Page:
Before the lab, I knew I had a problem with the structure, as I wasn’t able to bring the third act together, particularly in terms of hitting the right dramatic points at the right time. The advisers confirmed my concerns, and helped me see that the third act didn’t fit in with the tone of the overall story. It appeared as a functionality to end the protagonist’s struggle. I started to pay attention to the rhythm of my story and came up with an ending that flowed more naturally out of the previous acts.

The advisers also directed my attention to how the subtext of the script could help me find the tone and add emotional complexity and depth to the plot. It wasn’t easy for me to take in all of the advice I received at first. It took me a while to figure out how to show the theme of the story in a subtle and profound way without actually stating it.

The lab helped me see how the subtext is embedded in every detail. Even the characters’ actions should be colored by the undercurrent themes to achieve an effective emotional arc. It ‘ hard!

What was it like working so closely with a group of Middle Eastern filmmakers in Jordan?

Being set in the Arab world, it made me feel like I’m a part of the new generation of Arab filmmakers who are changing the face of Middle Eastern cinema. Every one of them is full of energy and there is a great sense of excitement. Every one of them has something to say about where they came from and where they are heading to. The serenity of the surroundings really gave me time to think. Jordan is such a friendly country, and at peace with all its neighbors. It has a sense of calmness and tranquility that’s rarely felt in other Arab countries.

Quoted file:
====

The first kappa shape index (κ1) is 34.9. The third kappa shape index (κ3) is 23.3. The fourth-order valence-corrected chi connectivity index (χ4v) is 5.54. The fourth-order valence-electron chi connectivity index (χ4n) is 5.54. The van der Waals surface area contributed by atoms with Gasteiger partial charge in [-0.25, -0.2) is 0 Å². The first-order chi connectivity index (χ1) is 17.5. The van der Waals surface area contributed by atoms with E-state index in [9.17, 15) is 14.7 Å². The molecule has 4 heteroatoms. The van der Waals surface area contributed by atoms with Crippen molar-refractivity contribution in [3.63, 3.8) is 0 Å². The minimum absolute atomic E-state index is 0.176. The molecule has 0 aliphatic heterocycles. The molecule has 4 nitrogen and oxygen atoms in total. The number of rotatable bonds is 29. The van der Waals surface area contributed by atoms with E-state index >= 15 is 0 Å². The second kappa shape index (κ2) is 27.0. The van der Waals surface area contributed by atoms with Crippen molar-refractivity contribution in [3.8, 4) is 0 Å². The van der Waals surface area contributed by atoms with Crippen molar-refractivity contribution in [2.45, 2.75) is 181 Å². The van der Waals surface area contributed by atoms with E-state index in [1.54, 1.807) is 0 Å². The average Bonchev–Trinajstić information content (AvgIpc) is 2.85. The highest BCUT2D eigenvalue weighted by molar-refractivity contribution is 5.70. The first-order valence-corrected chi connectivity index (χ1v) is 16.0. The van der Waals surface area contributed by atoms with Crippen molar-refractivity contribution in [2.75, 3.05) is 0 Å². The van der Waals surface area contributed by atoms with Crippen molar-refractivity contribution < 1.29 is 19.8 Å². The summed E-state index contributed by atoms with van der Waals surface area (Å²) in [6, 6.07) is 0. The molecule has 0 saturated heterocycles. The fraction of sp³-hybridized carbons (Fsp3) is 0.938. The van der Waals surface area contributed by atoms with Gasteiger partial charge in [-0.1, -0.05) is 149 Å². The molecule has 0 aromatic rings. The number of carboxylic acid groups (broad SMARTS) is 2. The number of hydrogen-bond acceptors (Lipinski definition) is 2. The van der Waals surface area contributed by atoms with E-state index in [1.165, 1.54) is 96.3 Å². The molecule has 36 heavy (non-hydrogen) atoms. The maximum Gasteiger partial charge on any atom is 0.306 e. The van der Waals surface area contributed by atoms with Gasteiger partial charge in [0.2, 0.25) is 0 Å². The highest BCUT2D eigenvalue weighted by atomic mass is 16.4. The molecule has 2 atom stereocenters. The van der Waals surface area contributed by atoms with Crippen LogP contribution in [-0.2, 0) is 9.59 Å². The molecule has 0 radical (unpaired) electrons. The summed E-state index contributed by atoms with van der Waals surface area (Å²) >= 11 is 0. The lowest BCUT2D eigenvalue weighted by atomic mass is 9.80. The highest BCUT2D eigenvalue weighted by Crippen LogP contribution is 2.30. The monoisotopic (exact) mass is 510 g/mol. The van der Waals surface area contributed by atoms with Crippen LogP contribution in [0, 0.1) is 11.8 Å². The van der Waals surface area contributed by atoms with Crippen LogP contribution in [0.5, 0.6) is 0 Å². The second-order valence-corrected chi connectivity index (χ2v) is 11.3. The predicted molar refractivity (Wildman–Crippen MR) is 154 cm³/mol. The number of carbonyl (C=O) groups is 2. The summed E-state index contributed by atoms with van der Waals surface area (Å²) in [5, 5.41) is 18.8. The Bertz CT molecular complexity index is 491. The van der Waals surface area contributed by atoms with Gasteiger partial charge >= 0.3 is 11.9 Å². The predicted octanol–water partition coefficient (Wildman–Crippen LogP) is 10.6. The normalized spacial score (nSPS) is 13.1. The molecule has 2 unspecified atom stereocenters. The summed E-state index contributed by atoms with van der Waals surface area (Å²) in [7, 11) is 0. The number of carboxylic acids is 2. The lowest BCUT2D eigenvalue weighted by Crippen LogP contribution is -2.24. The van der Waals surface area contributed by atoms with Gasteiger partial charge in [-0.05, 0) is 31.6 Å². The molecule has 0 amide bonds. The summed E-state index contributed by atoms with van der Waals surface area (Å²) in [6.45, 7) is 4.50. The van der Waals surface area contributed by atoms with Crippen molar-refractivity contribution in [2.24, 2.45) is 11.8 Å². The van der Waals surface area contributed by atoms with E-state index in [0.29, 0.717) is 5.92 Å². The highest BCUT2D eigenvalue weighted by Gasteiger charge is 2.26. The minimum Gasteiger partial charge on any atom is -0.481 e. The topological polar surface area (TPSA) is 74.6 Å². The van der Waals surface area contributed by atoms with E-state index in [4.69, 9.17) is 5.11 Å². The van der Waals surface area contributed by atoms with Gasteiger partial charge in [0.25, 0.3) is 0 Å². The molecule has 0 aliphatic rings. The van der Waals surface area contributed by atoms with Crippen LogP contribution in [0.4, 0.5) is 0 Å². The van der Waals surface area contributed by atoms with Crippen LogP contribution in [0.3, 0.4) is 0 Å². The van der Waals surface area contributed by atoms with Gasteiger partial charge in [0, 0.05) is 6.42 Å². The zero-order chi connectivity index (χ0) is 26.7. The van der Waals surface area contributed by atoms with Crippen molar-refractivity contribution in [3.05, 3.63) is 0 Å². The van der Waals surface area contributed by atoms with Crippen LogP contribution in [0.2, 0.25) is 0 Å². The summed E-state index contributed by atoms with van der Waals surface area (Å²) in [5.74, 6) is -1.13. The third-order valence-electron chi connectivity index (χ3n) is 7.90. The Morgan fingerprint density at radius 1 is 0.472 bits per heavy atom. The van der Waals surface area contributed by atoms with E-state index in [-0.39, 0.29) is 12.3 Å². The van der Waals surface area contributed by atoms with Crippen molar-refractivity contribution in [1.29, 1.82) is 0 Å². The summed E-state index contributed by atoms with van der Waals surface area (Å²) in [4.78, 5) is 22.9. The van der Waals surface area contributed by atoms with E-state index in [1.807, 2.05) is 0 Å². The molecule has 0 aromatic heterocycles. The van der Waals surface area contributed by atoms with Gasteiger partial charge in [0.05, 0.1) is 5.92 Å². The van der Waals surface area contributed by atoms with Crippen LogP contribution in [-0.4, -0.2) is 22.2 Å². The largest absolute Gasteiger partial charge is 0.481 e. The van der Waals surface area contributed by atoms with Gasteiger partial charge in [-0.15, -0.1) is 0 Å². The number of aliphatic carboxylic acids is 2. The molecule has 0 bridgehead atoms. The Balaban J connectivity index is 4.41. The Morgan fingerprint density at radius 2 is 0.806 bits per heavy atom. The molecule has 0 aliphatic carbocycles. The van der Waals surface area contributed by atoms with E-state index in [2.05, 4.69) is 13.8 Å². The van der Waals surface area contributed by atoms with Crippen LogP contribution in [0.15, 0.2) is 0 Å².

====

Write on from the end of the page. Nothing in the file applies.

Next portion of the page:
How are you thinking differently about your screenplay now?

I’m changing the whole third act! Writing is such an emotionally straining process, because, as a writer, you want to give your characters the lines they deserve and actions that truly reveal who they are. Sometimes a writer is too close to his or her characters and having someone else with experience read it, and point out what is working and what is not, is really priceless.

What’s next for you and your first feature film?

My plan at the moment is to explore the full potential of the script. I feel like getting a good working draft will be a real milestone. Then I’ll shift my efforts into finalizing co-production deals and moving into pre-production.

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After premiering at the 2020 Sundance Film Festival, Channing Godfrey Peoples’s debut feature is hitting digital platforms this Juneteenth—the day for which the film is named and which is very close to the director’s heart. “I feel like I’ve been living Miss Juneteenth my whole life,” she says.
The June 19 holiday—which commemorates the day slavery was finally abolished in Texas (more than two years after the 1863 Emancipation Proclamation was issued)—is celebrated in her hometown of Fort Worth with a deep sense of reverence and community, with barbecues, a parade, and a scholarship pageant for young Black women.